- New portfolio would combine PE, global equity
- Proposal gives CalPERS greater flexibility on portfolio construction
- CalPERS PE in transition period after Desrochers, PCA exit
The largest U.S. public pension is considering a proposal to fold its private equity program into its global equity holdings, a much larger portfolio.
California Public Employees’ Retirement System would continue to invest in PE as part of its overall allocation to what staff called “growth” holdings, a presentation made at the system’s April 17 investment committee meeting shows. The proposal would also change how its private equity portfolio’s performance is measured, as well as the level of interaction between its PE staff and global equity staff.
“We want to have some more flexibility in the asset-allocation decisions,” CIO Ted Eliopoulos said at the meeting. “We are coming with some ideas, during our discussions and hopefully the discussions here today, [that] will show that we are … really trying to look deeply into how we organize ourselves and our assets.”
CalPERS’s investment panel did not vote to make any changes to its asset allocation or structure at the meeting. Specifics of the proposal have yet to be finalized and staff will continue to consult with the committee over the next several months, Eliopoulos and CalPERS Managing Director Eric Baggesen said at the meeting.
The proposal to reshuffle asset allocations and structure is rooted in an effort to improve communication and teamwork among the investment staff, particularly between those who work on different parts of the portfolio, Eliopoulos told the committee.
“This is actually trying to change the culture of the investment office, and that is certainly going to be an element when we get into the private equity recommendations,” he said.
Folding PE into a larger portfolio with global equities could help CalPERS manage its exposure to certain sectors, staff said at the meeting. CalPERS has little say in how private equity fund managers invest committed capital, which creates situations where the pension system’s overall portfolio becomes over- or underexposed to certain geographies or sectors, staff said.
Combining private equity and public equity into a single allocation enables CalPERS to better monitor those exposures, staff said. For instance, if PE managers built up large stakes in energy-related assets, staff could sell some of its holdings in public shares of energy companies to compensate.
Such a change would enable CalPERS to tailor its portfolio to its market outlook, rather than those of its fund managers, board member Priya Mathur said at the meeting.
The proposal has other practical applications beyond portfolio management, according to Eliopoulos and Baggesen, who oversees asset allocation and risk management for the pension system.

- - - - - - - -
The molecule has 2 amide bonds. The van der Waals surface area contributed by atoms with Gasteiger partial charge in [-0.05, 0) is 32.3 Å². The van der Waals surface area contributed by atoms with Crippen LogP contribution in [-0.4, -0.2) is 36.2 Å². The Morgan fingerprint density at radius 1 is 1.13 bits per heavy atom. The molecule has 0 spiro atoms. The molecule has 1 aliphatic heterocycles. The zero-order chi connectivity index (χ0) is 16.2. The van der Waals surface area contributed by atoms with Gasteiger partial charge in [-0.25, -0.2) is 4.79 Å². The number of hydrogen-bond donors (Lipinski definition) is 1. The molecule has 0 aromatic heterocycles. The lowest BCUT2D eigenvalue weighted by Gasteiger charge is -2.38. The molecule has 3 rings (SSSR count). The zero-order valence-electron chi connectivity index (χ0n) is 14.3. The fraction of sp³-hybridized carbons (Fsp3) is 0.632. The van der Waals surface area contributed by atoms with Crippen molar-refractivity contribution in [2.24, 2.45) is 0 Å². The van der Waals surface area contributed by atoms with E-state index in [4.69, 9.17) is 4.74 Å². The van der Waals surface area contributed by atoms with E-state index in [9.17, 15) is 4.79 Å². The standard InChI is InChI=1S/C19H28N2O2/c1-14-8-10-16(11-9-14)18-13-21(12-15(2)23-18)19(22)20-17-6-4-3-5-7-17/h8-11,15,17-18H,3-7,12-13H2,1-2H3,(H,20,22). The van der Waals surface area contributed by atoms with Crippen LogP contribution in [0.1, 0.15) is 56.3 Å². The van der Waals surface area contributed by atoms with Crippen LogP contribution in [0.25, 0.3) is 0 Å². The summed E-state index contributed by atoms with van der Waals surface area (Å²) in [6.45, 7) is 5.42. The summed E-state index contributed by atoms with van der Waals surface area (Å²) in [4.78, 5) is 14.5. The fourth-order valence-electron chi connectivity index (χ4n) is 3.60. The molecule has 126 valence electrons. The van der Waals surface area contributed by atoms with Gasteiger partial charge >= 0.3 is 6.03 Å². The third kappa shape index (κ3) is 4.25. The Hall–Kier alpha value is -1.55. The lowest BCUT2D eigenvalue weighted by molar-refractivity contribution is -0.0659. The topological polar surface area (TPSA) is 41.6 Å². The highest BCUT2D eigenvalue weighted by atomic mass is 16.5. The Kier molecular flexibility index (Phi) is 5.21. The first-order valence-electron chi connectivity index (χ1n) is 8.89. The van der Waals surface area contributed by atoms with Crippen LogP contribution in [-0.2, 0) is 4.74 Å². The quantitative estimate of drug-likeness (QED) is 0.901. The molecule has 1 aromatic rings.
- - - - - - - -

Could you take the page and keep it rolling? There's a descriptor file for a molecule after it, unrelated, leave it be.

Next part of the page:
CalPERS has no say as to when its private equity managers will call committed capital, which makes it difficult to maintain a steady allocation to the asset class. Analysis presented by Baggesen demonstrated that CalPERS spent the better part of the past 26 years below its target allocation for PE. This pressures staff to commit additional capital to new funds, even if the market is unfavorable.
“I’m personally loathe to have a team setting up a set of targets that we actually cannot manage the exposure to. What is the point of the target if you cannot manage arriving at that destination in some rational fashion?” Baggesen said.
Furthermore, sliding private equity into a larger growth portfolio with public-market holdings could standardize benchmarks across both asset classes, Eliopoulos told the board. Under the new scheme, CalPERS’s private equity portfolio would be measured against the same benchmark as global equity, the FTSE All World, All Capitalization index. The program’s PE component would also be expected to generate a premium over the public-market index return, though that has yet to be determined.
Eliopoulos acknowledged that CalPERS has struggled to meet its private equity benchmarks. The retirement system has rotated through several benchmarks over the years.
“In that regard, I can only say we’ve used many,” he said. “You can always build a better mousetrap, and that’s why I come to this with some humility.”
Reaction to the proposal among CalPERS investment committee members who spoke at the meeting was mixed. Some, including JJ Jelincic and Richard Costigan, said they were concerned with merging asset classes with different approaches to fee transparency, as well as varied return and liquidity characteristics. Others, like Ron Lind, Bill Slaton and California State Controller Betty Yee, indicated they were supportive of a change.
CalPERS’s PE program underwent several significant changes in recent months. Its private equity chief, Réal Desrochers, left for a position at a large overseas bank earlier this month. Portfolio consultant PCA resigned from its contract with the pension system in March, though it will continue to advise on real estate and CalPERS’s total portfolio.
Last week, the Wall Street Journal reported the $317.4 billion retirement system was considering changes to reduce costs and further eliminate its roster of fund managers, including purchasing a private equity firm and pursuing more direct investments in private companies.
Action Item: To read up on the CalPERS proposal, visit http://bit.ly/2pdY6kA